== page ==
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**What are the various types of bets that can be made? **

Now that you know how the odds are determined and when to bet, you need to know the various types of bets you can make. Win, Place & Show bets are the racing equivalent of straight betting in other sports.

A **Win Bet **is a bet that the horse you have chosen will win. The odds you see on the tote board are the odds you will receive if your horse comes in first.

A **Place Bet** is a bet that your horse will finish no worse than second. If the horse you pick finishes either first or second in the race you will win the Place bet. The Place Bet normally pays less than the Win Bet because the entire pool is split between two horses - the horse that won and the horse that finished second.

The **Show Bet** is a bet that your horse will finish no worse than third. If your horse finishes first, second or third in the race you will win the Show Bet. The Show Bet pool is split between three horses, and normally pays less than the Win or Place Bet on the same horse.

When you bet a horse for an equal amount of money to Win, Place &Show it is called an **Across the Board Bet.** Instead of saying, :"Give me $2 to Win, Place & Show on #4

There are also bets known as "exotic wagers." Exotic wagers are bets on more than one horse in the same bet. The exotic bet is racing's equivalent of the parlay. The types of exotic wagers offered differ slightly from track to track, and from race to race at some tracks. There are two types of exotic wagers - multiple race exotics and same race exotics. Here are the most common types of exotic wagers:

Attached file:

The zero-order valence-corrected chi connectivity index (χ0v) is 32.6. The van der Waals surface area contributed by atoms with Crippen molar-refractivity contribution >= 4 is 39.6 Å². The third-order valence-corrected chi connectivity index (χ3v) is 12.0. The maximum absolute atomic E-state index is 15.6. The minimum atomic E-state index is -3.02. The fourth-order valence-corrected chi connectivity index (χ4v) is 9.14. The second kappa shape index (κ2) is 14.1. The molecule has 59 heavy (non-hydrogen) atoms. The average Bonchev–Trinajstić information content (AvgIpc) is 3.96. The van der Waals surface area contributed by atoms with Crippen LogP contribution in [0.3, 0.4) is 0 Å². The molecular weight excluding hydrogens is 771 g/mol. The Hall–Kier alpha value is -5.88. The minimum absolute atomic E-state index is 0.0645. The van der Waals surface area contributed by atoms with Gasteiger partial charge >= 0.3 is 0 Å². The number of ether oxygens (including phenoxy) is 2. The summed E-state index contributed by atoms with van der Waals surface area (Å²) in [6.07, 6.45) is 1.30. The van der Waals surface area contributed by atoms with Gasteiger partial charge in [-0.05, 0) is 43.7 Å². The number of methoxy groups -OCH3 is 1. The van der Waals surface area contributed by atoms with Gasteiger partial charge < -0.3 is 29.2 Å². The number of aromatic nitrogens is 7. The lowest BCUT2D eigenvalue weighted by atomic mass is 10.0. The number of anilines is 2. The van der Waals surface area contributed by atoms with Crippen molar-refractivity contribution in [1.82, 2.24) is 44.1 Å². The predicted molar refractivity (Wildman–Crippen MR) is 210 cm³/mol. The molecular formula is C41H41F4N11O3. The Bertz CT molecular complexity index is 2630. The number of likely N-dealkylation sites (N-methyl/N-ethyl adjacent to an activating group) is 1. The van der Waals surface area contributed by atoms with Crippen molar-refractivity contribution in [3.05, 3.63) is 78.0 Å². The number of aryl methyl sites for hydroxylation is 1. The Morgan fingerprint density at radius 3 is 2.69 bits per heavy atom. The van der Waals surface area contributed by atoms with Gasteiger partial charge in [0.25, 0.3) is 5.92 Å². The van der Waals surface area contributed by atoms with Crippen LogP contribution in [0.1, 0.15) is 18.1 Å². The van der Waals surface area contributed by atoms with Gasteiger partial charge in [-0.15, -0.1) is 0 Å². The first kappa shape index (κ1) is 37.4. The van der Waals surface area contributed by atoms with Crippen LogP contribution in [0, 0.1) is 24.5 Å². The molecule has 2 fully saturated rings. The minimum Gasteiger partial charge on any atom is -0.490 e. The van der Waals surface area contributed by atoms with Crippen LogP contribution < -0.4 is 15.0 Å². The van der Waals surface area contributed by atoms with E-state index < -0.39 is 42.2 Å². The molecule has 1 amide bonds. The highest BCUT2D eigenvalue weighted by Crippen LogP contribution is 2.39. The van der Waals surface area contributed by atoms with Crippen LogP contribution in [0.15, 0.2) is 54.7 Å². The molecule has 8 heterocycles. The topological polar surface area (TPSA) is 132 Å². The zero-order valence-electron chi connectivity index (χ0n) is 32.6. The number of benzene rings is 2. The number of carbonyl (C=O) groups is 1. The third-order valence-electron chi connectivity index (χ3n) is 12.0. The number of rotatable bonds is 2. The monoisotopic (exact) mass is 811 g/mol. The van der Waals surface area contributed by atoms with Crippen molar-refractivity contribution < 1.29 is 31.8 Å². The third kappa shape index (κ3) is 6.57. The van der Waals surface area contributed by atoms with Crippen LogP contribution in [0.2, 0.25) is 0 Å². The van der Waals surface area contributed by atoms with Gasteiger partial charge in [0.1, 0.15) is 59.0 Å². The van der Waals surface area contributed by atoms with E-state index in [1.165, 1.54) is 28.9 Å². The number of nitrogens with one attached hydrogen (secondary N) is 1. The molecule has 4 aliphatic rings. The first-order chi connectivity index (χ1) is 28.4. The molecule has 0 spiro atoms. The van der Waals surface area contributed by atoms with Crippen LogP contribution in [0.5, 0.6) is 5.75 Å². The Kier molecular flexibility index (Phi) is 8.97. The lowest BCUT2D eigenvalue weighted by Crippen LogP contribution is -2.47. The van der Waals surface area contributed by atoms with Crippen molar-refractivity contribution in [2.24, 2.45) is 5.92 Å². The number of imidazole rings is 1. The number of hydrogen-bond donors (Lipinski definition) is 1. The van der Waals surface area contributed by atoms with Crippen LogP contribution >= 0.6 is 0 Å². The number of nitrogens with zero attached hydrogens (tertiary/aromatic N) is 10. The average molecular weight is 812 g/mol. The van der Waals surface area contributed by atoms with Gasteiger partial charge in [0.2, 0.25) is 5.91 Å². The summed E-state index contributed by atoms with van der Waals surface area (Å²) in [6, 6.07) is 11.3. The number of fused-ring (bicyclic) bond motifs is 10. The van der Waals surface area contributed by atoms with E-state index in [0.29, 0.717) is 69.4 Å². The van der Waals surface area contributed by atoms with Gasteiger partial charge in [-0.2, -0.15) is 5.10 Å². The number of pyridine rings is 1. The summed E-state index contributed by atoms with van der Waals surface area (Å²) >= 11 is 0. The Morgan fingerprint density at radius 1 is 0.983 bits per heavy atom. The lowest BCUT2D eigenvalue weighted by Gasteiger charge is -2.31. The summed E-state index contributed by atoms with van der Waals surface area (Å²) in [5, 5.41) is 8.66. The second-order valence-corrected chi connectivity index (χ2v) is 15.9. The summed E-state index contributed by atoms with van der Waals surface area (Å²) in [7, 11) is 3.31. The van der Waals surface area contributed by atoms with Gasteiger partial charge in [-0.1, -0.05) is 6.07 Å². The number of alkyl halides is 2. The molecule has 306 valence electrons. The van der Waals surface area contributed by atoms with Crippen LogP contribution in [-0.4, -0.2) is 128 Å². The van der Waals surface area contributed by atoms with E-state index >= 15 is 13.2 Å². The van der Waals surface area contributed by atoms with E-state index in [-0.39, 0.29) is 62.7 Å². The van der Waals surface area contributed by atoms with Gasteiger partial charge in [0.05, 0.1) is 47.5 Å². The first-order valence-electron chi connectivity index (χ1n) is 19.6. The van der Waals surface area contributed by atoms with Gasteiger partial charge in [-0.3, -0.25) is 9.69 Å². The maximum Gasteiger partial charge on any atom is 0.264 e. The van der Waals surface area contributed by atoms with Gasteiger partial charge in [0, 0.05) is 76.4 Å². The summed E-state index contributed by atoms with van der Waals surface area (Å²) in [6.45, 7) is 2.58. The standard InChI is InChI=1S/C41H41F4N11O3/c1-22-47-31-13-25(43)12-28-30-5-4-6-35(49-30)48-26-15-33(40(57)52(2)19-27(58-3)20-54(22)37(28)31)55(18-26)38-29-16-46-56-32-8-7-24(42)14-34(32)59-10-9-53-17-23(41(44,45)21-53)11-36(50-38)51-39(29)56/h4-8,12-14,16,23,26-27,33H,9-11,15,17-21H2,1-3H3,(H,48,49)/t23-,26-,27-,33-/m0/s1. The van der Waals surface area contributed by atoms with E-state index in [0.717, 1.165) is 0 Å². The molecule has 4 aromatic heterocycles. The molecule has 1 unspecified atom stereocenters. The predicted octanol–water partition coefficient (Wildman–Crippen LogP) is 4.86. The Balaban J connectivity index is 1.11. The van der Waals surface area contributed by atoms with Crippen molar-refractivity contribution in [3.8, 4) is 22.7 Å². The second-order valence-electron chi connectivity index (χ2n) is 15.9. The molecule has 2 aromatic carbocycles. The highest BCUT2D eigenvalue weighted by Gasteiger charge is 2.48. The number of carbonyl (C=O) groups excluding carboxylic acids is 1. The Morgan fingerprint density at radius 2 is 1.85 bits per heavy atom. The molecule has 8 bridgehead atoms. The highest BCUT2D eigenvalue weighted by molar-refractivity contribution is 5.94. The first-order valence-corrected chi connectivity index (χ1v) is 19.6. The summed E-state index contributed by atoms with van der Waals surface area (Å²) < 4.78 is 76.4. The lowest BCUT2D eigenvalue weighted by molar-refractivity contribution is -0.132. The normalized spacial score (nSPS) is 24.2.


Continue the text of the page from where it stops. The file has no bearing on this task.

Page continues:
__Multiple Race Exotics__

The following bet types are called multiple race exotics because they involve wagering on horses in more than one race.

**Daily Double** - The daily double got its name from the fact that several decades ago most tracks offered the bet only once per day. Now some tracks offer a daily double that begins on every race except the last. To win the daily double you must pick the winners of two consecutive races designated by the track. It is similar to a parlay bet in sports, except that the daily double has its own separate pool and therefore the payout to winners can be significantly different from a parlay payout.

**Pick Three*** - *the Pick Three is the same as the Daily Double except that you must pick the winners of three consecutive races instead of just two. The Pick Three bet is similar to a three horse parlay. Do not confuse the Pick Three with the Triple bet. The Triple bet is a one race bet that we will discuss later.

**Pick Four*** - *The same as the Pick Three except that you must pick the winners in four consecutive races. The Pick Four is sometimes called the Twin Double.

**Pick Six*** - *The same as the Pick Three and Pick Four except that the Pick Six requires you to pick the winners of six designated races. Pick Six races are not always consecutive. It is sufficiently difficult to pick the winners in six out of six designated races that there are often just one or two winners at the track. Many days no one wins the Pick 6, and the pool gets carried over to the following day.

*Tip*: It is foolish to ever bet more than $2 on each Pick 6 combination you play because betting more than $2 may not get you anything. Let's assume that the entire pool of Pick 6 bets after deductions is $100,000. If you are the only winner that day, you will collect the entire $100,000 for your $2 bet on the winning combination. If you had bet $10 on the combination instead of $2 the entire pool would now be $100,006 (the $100,000 already in the Pool with your first $2 bet and the extra $8 you bet to make your bet $10 less the 25% deduction usually taken on the Pick 6.). As you can see, betting $2 got you the $100,000 and betting an extra $8 simply got your own $8 back less the $2 of track deductions on it. By betting an extra $8 you did not win more when you won, rather you cost yourself $2.

__Same-Race Exotics__